English Electric Canberra B.2 (WE113) Virtual Tour

This virtual tour combines three interactive panoramas, linked to each other by white arrows and through a map:

  • Cockpit
  • Navigator station, behind the cockpit
  • Bomb aimer station, in front of the cockpit

The client is the Tangmere Military Aviation Museum, near Chichester/Portsmouth, in the South of the UK.
The museum, on the site of the famous Battle of Britain Royal Air Force station RAF Tangmere, is certainly worth a visit!

"Meeting the natural desire to sit in and experience the cockpit of a displayed aircraft raises the twin problems of physical access and the demands of conservation. The incredible panoramic 360 cockpit view of our Lightning and Canberra cockpits, created by Harald Joergens, removes both problems at a stroke. Our visitors are now able to see, and examine in detail, every aspect of the respective cockpits using the interactive displays adjacent to each aircraft."
Dudley Hooley, Director Tangmere Military Aviation Museum
"It was a real pleasure working with Harald on this unique project and we are delighted with the result."
David Coxon, Curator Tangmere Military Aviation Museum

The museum has the the front section of English Electric Canberra B.2, RAF registration WE113, on display in one of its halls. Visitors are not allowed to climb inside, so this virtual tour has been created to allow them to explore the cockpit, navigator station, and bomb aimer station on a console next to the fuselage:

Please see the blog post How a virtual tour helps a museum - the Canberra bomber for further information.

Photo of the console showing the virtual tour at Tangmere Military Aviation Museum

Since every element in cockpit, navigator station, and bomb aimer station is named when the cursor is moved over it, the museum visitor has a vast amount of information to discover.

You can (virtually) start the engines (turn up the volume!) by clicking one of the Engine Start buttons. A screenshot showing their location can be found on the bottom of the page.

Equipment used:

  • Canon 5D Mark II with Really Right Stuff L-Plate
  • Canon EF 8-15mm f/4L Fisheye USM lens
  • Gitzo G1325 carbon fibre tripod
  • Manfrotto 529B Hi-Hat low-level, heavy duty tripod for the bomb aimer station
  • Really Right Stuff BH-55 ball head and Multi-Row Pano Elements Package
  • Really Right Stuff carbon fibre monopod with MH-01 Pro momopod head for nadir shots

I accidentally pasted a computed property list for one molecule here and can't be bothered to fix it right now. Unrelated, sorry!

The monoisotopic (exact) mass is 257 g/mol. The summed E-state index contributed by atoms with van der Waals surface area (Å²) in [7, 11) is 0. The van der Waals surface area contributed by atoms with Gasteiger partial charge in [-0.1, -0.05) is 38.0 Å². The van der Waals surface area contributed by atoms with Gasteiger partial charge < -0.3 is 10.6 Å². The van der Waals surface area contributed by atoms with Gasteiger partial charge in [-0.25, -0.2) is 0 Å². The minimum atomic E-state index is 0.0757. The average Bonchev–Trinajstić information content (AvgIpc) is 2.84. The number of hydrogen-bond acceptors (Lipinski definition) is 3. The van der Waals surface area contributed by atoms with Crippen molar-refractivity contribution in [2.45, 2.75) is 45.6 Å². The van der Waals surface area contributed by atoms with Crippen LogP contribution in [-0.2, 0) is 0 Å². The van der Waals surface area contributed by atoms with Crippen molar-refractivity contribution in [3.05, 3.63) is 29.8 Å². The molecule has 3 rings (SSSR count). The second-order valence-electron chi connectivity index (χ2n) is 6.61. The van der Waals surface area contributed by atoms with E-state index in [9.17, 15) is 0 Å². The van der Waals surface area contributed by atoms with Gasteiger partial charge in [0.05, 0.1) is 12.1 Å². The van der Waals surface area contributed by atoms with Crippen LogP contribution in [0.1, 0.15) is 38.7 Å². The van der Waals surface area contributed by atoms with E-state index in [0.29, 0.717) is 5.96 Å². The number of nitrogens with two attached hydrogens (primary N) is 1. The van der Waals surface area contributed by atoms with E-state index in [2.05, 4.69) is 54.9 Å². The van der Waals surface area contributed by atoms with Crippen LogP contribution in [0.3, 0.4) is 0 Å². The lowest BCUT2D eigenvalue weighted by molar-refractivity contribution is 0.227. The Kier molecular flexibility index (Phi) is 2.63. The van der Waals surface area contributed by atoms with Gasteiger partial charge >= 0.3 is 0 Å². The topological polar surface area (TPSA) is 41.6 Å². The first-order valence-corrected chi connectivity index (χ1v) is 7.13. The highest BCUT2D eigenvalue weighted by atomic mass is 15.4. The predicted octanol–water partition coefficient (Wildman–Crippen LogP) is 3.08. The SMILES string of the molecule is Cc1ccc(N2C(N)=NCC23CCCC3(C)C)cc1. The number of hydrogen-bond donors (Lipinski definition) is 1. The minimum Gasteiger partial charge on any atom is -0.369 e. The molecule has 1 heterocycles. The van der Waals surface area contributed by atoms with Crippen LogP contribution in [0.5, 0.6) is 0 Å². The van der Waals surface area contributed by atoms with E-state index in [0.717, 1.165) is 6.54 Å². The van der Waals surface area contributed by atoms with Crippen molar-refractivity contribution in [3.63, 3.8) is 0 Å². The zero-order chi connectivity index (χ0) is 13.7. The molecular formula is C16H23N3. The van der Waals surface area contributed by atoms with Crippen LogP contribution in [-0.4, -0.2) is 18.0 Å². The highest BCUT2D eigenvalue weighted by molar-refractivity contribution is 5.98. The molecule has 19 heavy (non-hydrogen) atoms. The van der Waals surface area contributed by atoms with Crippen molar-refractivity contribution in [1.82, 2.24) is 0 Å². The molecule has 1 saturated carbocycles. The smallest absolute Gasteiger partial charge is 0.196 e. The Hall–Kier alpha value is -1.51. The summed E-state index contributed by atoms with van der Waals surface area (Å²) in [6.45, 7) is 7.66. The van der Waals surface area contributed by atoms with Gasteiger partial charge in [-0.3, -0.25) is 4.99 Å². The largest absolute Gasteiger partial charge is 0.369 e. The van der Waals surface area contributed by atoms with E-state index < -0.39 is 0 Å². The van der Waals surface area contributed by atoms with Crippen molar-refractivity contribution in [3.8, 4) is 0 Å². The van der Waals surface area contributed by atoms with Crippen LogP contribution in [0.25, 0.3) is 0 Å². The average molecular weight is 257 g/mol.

• Notebook computer with remote camera control software

How it was done:
All photography has been done with the camera remotely controlled via a laptop computer. The main challenges have been the lack of light, extreme contrasts, and the confined space.

To have every detail in focus, from the closest to the lens (1 inch) to the furthest (almost infinite), focus stacking has been used. All photography has been done with available light only, using exposure bracketing. The combination of focus stacking and exposure bracketing means a large number of photos: The cockpit section is based on around 600 21-megapixel RAW images, both the navigator-station and bomb aimer station are based on around 400 photos.

The resulting photos have been processed using focus stacking software first, followed by HDR processing. The resulting images have been edited, then stitched together, edited again, and then turned into a spherical panorama.

Technical information:
This virtual tour exists in two different versions: One is using, if available, the Adobe Flash Player, the other uses HTML5. The Flash version allows viewing in screen mode, the HTML5 version works on almost all devices that don't have Flash (Apple mobile devices).

The aircraft:
The aircraft is a Canberra B.2, delivered to the RAF in 1952, where it served in various squadron for almost 40 years. It has been stationed, with 245 Squadron, at Tangmere in the early 1960s. General information about the Canberra is available on Wikipedia.


  • Philip Wilkinson, ex-RAF pilot, has provided the names and descriptions for the cockpit section.
  • Geoff Burns, ex-RAF Navigator, has provided names and descriptions for the navigator- and bomb aimer station.
  • The museum volunteers that helped in any possible way.
  • Just Flight for their kind permission to use their Canberra engine start-up sound.
  • The Canberra drawing used on the map has been created by Vincent Bourguignon and is used with his kind permission.

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